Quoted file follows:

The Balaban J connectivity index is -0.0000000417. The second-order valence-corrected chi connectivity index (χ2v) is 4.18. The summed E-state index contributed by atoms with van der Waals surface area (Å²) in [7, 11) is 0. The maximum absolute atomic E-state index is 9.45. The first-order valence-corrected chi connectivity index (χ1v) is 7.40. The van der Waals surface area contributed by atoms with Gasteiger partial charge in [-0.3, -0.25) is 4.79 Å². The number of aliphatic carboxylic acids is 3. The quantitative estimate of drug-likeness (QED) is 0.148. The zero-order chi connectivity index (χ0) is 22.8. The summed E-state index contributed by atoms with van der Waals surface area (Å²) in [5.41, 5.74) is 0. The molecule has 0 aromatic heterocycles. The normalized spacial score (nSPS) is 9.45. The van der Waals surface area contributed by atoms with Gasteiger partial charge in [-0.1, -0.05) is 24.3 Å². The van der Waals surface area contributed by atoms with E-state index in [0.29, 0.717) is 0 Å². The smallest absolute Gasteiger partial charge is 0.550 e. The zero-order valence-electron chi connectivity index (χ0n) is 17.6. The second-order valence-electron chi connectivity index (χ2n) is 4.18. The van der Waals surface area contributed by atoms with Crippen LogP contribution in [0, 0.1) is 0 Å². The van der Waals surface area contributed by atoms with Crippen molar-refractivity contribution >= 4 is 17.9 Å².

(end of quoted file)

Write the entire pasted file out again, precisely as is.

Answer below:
The Balaban J connectivity index is -0.0000000417. The second-order valence-corrected chi connectivity index (χ2v) is 4.18. The summed E-state index contributed by atoms with van der Waals surface area (Å²) in [7, 11) is 0. The maximum absolute atomic E-state index is 9.45. The first-order valence-corrected chi connectivity index (χ1v) is 7.40. The van der Waals surface area contributed by atoms with Gasteiger partial charge in [-0.3, -0.25) is 4.79 Å². The number of aliphatic carboxylic acids is 3. The quantitative estimate of drug-likeness (QED) is 0.148. The zero-order chi connectivity index (χ0) is 22.8. The summed E-state index contributed by atoms with van der Waals surface area (Å²) in [5.41, 5.74) is 0. The molecule has 0 aromatic heterocycles. The normalized spacial score (nSPS) is 9.45. The van der Waals surface area contributed by atoms with Gasteiger partial charge in [-0.1, -0.05) is 24.3 Å². The van der Waals surface area contributed by atoms with E-state index in [0.29, 0.717) is 0 Å². The smallest absolute Gasteiger partial charge is 0.550 e. The zero-order valence-electron chi connectivity index (χ0n) is 17.6. The second-order valence-electron chi connectivity index (χ2n) is 4.18. The van der Waals surface area contributed by atoms with Crippen LogP contribution in [0, 0.1) is 0 Å². The van der Waals surface area contributed by atoms with Crippen molar-refractivity contribution >= 4 is 17.9 Å².